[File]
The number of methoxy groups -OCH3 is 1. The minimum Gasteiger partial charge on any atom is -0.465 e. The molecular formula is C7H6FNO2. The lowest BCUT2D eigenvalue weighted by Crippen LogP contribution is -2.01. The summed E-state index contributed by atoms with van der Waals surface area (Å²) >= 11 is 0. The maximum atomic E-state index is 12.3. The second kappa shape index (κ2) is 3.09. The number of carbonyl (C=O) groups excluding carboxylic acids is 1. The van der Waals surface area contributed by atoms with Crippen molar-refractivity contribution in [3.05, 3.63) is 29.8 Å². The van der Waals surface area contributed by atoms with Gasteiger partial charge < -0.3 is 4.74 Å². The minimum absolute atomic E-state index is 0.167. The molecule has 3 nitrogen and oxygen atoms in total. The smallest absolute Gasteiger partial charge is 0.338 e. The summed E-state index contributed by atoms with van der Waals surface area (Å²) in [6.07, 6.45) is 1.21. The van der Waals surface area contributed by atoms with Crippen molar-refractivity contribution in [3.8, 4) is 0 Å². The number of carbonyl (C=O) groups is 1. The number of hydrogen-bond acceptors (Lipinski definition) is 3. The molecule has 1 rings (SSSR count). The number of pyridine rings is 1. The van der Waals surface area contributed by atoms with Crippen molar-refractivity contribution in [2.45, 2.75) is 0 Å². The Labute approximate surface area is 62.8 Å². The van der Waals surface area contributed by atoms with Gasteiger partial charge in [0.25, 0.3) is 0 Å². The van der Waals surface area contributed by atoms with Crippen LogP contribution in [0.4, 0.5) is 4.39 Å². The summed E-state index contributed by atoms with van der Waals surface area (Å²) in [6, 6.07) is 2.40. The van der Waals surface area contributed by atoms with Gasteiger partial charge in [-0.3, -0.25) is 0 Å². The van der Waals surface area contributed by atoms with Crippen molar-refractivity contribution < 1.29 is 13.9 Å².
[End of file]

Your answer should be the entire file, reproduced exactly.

The number of methoxy groups -OCH3 is 1. The minimum Gasteiger partial charge on any atom is -0.465 e. The molecular formula is C7H6FNO2. The lowest BCUT2D eigenvalue weighted by Crippen LogP contribution is -2.01. The summed E-state index contributed by atoms with van der Waals surface area (Å²) >= 11 is 0. The maximum atomic E-state index is 12.3. The second kappa shape index (κ2) is 3.09. The number of carbonyl (C=O) groups excluding carboxylic acids is 1. The van der Waals surface area contributed by atoms with Crippen molar-refractivity contribution in [3.05, 3.63) is 29.8 Å². The van der Waals surface area contributed by atoms with Gasteiger partial charge < -0.3 is 4.74 Å². The minimum absolute atomic E-state index is 0.167. The molecule has 3 nitrogen and oxygen atoms in total. The smallest absolute Gasteiger partial charge is 0.338 e. The summed E-state index contributed by atoms with van der Waals surface area (Å²) in [6.07, 6.45) is 1.21. The van der Waals surface area contributed by atoms with Crippen molar-refractivity contribution in [3.8, 4) is 0 Å². The number of carbonyl (C=O) groups is 1. The number of hydrogen-bond acceptors (Lipinski definition) is 3. The molecule has 1 rings (SSSR count). The number of pyridine rings is 1. The van der Waals surface area contributed by atoms with Crippen molar-refractivity contribution in [2.45, 2.75) is 0 Å². The Labute approximate surface area is 62.8 Å². The van der Waals surface area contributed by atoms with Gasteiger partial charge in [0.25, 0.3) is 0 Å². The van der Waals surface area contributed by atoms with Crippen LogP contribution in [0.4, 0.5) is 4.39 Å². The summed E-state index contributed by atoms with van der Waals surface area (Å²) in [6, 6.07) is 2.40. The van der Waals surface area contributed by atoms with Gasteiger partial charge in [-0.3, -0.25) is 0 Å². The van der Waals surface area contributed by atoms with Crippen molar-refractivity contribution < 1.29 is 13.9 Å².